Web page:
Seven new ideas and technologies that point the way to embed the green economy in everyday life. It is the future…
TV monitors that roll up for storage, wallpaper that lights a room, video displays embedded in clothing. All this may be possible with stretchable, bendable OLEDs – organic light-emitting diodes. OLEDs are made of organic light-emitting molecules, thinly layered between two conductors, which emit light when an electric current is passed through. Paper-thin, more energy-efficient than LCDs and producing higher quality images, OLEDs are already used in high-end TV screens, billboards, light-generating wallpaper and electronic gadgets. They are more eco-friendly to produce than LEDs or fluorescents as they require less energy-intensive processing and don’t need such toxic chemicals as lead or mercury, and they are less expensive to make. If researchers succeed in current efforts to create more flexible OLEDs, the possibilities are endless, including embedded biomedical devices that can move and stretch along with human tissue.
Mushroom death suit
Even after death, we pollute: the embalming process uses toxic chemicals, and cremation requires large amounts of energy. Even buried corpses release toxins accumulated over a lifetime into the environment. MIT-based artist and designer Jae Rhim Lee wants to make corpse disposal greener with mushrooms – famous for their ability to break down everything from organic materials through oil to plastics, pesticides and other pollutants. She’s experimented with various burial suits embedded with mycelium spores, which would accelerate the process of decomposition and help remediate the toxins stored in our bodies. She hasn’t yet found the right fungus for the job but, with the help of scientists, she is cultivating certain mushroom species known to break down environmental toxins to adapt to eating human body tissue.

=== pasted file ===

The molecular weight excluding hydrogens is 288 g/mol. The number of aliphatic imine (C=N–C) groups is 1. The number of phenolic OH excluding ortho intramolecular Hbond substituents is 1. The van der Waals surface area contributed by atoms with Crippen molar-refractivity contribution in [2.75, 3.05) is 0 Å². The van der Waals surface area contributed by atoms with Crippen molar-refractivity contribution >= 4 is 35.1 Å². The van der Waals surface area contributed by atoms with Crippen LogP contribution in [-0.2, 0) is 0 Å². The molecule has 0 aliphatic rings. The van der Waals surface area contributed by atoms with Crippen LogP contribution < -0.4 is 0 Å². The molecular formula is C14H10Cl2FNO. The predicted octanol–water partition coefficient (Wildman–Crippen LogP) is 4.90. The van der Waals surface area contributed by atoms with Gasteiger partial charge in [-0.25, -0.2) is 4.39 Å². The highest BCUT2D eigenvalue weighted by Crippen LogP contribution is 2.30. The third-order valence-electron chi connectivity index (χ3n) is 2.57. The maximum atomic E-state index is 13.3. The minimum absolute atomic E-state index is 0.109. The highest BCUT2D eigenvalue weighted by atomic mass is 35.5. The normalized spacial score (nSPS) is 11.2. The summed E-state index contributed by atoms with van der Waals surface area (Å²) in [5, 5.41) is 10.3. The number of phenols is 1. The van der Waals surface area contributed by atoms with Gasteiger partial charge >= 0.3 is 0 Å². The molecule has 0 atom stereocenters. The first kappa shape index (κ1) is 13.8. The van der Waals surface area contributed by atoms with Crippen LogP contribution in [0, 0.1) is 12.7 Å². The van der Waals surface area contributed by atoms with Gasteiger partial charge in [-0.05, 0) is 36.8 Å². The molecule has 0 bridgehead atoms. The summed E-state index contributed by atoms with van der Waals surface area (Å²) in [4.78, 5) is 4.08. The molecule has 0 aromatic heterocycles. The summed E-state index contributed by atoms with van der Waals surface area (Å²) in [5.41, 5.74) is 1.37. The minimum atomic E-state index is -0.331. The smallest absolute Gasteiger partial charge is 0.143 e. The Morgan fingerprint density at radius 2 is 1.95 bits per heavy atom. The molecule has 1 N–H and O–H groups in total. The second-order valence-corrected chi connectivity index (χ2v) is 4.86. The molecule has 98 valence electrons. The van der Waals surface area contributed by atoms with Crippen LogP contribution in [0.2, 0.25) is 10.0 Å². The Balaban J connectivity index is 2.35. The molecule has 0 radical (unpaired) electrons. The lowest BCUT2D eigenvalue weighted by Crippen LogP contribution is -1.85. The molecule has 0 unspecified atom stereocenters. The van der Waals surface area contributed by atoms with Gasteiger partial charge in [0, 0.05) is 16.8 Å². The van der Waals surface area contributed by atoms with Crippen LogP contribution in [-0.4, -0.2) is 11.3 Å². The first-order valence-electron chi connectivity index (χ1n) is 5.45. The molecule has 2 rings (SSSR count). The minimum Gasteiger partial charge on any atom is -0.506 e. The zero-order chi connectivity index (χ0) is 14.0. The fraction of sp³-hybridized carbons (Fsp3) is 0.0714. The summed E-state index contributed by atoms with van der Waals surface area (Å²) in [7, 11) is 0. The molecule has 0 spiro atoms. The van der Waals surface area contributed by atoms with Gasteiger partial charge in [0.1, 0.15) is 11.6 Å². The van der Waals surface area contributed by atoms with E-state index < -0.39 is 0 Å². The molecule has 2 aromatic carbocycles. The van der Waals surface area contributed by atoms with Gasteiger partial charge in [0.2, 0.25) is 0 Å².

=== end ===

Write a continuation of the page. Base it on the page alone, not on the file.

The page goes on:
Bricks from bottles
The world has too many plastic bottles and not enough affordable eco-friendly construction materials. No surprise, then, that in the last decade bricks made from plastic bottles have boomed. In Nigeria, sand-packed bottles are stacked on a concrete foundation and bound with mud, while in post-earthquake Haiti, they are filled with rubble and rubbish and used to rebuild homes. Bottles filled with mud or sand are said to be more durable than brick, they are not brittle and so can absorb shock loads, and they save on the energy and materials required to produce brick and concrete. Perhaps next, bottle makers should design specifically for after-use – as beer brewer Alfred Heineken did in 1963 with his prescient World Bottle, abbreviated to WOBO, a glass beer bottle that acts as an interlocking brick. Only 60,000 were made and they are now a collector’s item.
Documents in, loo roll out